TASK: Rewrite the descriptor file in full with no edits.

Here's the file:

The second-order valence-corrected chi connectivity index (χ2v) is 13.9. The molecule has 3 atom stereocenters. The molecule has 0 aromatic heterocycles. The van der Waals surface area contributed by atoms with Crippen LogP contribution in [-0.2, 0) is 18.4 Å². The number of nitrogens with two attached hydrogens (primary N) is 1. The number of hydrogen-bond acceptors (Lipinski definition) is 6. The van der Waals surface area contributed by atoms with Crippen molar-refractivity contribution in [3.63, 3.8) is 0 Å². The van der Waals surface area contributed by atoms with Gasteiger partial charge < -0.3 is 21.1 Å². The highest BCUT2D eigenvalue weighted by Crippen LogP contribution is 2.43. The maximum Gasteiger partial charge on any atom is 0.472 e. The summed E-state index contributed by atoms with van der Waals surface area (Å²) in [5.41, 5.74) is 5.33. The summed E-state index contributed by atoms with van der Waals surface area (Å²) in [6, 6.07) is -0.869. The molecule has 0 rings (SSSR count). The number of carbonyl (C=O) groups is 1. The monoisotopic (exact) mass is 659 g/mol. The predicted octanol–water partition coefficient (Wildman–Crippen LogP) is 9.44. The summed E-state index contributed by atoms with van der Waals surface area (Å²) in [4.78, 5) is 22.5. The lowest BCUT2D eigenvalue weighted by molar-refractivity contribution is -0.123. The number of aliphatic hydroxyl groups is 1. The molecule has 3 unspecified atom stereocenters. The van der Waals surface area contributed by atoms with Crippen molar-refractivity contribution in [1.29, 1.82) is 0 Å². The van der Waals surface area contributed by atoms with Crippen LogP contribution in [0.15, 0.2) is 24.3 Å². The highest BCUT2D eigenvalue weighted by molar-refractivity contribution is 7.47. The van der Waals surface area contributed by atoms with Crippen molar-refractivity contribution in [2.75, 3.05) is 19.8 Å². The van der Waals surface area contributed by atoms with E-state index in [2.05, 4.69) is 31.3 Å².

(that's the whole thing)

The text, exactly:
The second-order valence-corrected chi connectivity index (χ2v) is 13.9. The molecule has 3 atom stereocenters. The molecule has 0 aromatic heterocycles. The van der Waals surface area contributed by atoms with Crippen LogP contribution in [-0.2, 0) is 18.4 Å². The number of nitrogens with two attached hydrogens (primary N) is 1. The number of hydrogen-bond acceptors (Lipinski definition) is 6. The van der Waals surface area contributed by atoms with Crippen molar-refractivity contribution in [3.63, 3.8) is 0 Å². The van der Waals surface area contributed by atoms with Gasteiger partial charge < -0.3 is 21.1 Å². The highest BCUT2D eigenvalue weighted by Crippen LogP contribution is 2.43. The maximum Gasteiger partial charge on any atom is 0.472 e. The summed E-state index contributed by atoms with van der Waals surface area (Å²) in [5.41, 5.74) is 5.33. The summed E-state index contributed by atoms with van der Waals surface area (Å²) in [6, 6.07) is -0.869. The molecule has 0 rings (SSSR count). The number of carbonyl (C=O) groups is 1. The monoisotopic (exact) mass is 659 g/mol. The predicted octanol–water partition coefficient (Wildman–Crippen LogP) is 9.44. The summed E-state index contributed by atoms with van der Waals surface area (Å²) in [4.78, 5) is 22.5. The lowest BCUT2D eigenvalue weighted by molar-refractivity contribution is -0.123. The number of aliphatic hydroxyl groups is 1. The molecule has 3 unspecified atom stereocenters. The van der Waals surface area contributed by atoms with Crippen molar-refractivity contribution in [1.29, 1.82) is 0 Å². The van der Waals surface area contributed by atoms with Crippen LogP contribution in [0.15, 0.2) is 24.3 Å². The highest BCUT2D eigenvalue weighted by molar-refractivity contribution is 7.47. The van der Waals surface area contributed by atoms with Crippen molar-refractivity contribution in [2.75, 3.05) is 19.8 Å². The van der Waals surface area contributed by atoms with E-state index in [2.05, 4.69) is 31.3 Å².